On the surface, Jim Cartwright’s Bed may seem to be laden with darkly layered themes; the oppression of insomnia, the fears of death and loneliness and the inevitable fate of growing old. However, director James McAndrew cast a heart-warming glow on the play’s more ominous topics all tucked up in a weirdly wonderful surrealist bed – and I mean this quite literally.
The play follows the lives of seven elderly men and women, mostly unnamed, who all reside in a bed together. They are watched over by the hateful and envious Sermon Head (Nick Jeffrey) who embodies insomnia and its restless malevolence.
Once again, the New Theatre is transformed into another enchanting set, as designed by Jess Courtney and Grace Lowe. Naturally, the vast bed spreads itself across most of the stage; a seeming sea of blankets, tangled legs and wild faces. But all is not as it seems: hidden trapdoors within the structure worked beautifully in McAndrew’s interpretation – providing not only comic effect for Sermon to poke his head out from but both hiding and revealing the characters long-lost wishes and desires in a moving silent scene. Around the mammoth bed was an oversized chests of drawers used as a staircase and a suspended window to the outside world; never to be seen out of due to the blinding from light behind it.
The cast were far from being bed-bound however; a surging energy ran through them while they used the bed as a raised stage, dancing and careering around it in a demented yet loving fashion. We see into their world when they all gather and stare out to the audience – no line is lost. Great effort was taken into the characters’ unique idiosyncrasies, which set them apart from the stereotypes one may expect to see when ‘playing an old person’; the mannerisms used by the cast create real, believable people.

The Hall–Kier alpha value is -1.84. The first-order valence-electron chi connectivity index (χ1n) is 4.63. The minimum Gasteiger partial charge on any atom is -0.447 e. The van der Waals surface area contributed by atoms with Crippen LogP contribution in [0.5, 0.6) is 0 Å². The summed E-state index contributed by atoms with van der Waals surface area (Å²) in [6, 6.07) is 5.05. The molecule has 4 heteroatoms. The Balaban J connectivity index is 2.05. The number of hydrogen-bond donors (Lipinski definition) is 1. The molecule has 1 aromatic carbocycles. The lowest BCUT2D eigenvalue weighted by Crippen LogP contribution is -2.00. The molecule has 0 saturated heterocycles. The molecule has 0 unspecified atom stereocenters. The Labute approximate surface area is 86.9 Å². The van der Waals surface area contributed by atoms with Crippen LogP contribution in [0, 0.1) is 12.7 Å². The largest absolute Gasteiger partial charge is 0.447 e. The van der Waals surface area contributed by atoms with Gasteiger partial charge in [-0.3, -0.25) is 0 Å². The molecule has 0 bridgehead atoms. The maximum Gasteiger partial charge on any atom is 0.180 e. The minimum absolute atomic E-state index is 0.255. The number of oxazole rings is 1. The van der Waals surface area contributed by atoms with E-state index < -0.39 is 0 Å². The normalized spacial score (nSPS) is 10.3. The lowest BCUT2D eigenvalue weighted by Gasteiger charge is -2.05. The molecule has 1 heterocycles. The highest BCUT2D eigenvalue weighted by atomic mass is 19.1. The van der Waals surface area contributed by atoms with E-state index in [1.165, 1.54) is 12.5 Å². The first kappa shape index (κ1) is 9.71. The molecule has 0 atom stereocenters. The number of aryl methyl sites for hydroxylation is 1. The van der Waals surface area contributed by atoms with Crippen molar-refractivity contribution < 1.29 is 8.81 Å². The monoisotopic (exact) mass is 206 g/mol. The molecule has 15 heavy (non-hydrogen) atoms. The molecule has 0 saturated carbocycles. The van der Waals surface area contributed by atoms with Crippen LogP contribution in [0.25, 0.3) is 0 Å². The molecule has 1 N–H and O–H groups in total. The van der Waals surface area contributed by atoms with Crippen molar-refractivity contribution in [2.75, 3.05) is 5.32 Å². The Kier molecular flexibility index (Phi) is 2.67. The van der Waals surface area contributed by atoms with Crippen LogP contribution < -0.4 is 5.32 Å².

Attachments to each character were made possible by their believability, alongside their individual monologues, which were spread out within the play’s action. These personal insights into the characters past lives were grasped whole-heartedly by the audience, especially Marjorie’s (Ellie Cawthorne) stammering retelling of her personal tragedy. The gruelling role of Sermon Head was wonderfully undertaken. Avoiding coming off too slapstick, Jeffrey carefully uses his small subtle growls, sighs and penetrative stares to get the laughs. He speedily spews out the lavish dialogue fuelled by the vented frustration one often feels when they simply cannot sleep .
Unfortunately, the changes of dynamics were quite jolty in their transitions – constant blackouts tracked the play’s action, separating the audience from the beautiful world only to cast us out again. The rest of the lighting design from Lawrence Bolton was cleverly adapted to specific sections of the script with obvious attention paid to it. The spotlight behind the window was used to the upmost effect, with its slow dimming in and out at the start of the play to create the magical surreal atmosphere.
Cartwright’s play has been in need of recuperation and this production has given it the recognition it deserves. Refreshingly, alongside producer Nick Stevenson, McAndrew did not let the surrealism throw the play into a bizarre world with no relation to the characters. Instead, a unique strong connection between audience and play was created; from the everlasting love of Man (Jono Lake) and Woman (Amy Brough-Aikin) to the play’s heart-warming conclusion. This connection of hope alongside all the other darker themes bound affection to the performance – even if it only is a hope we find in our dreams.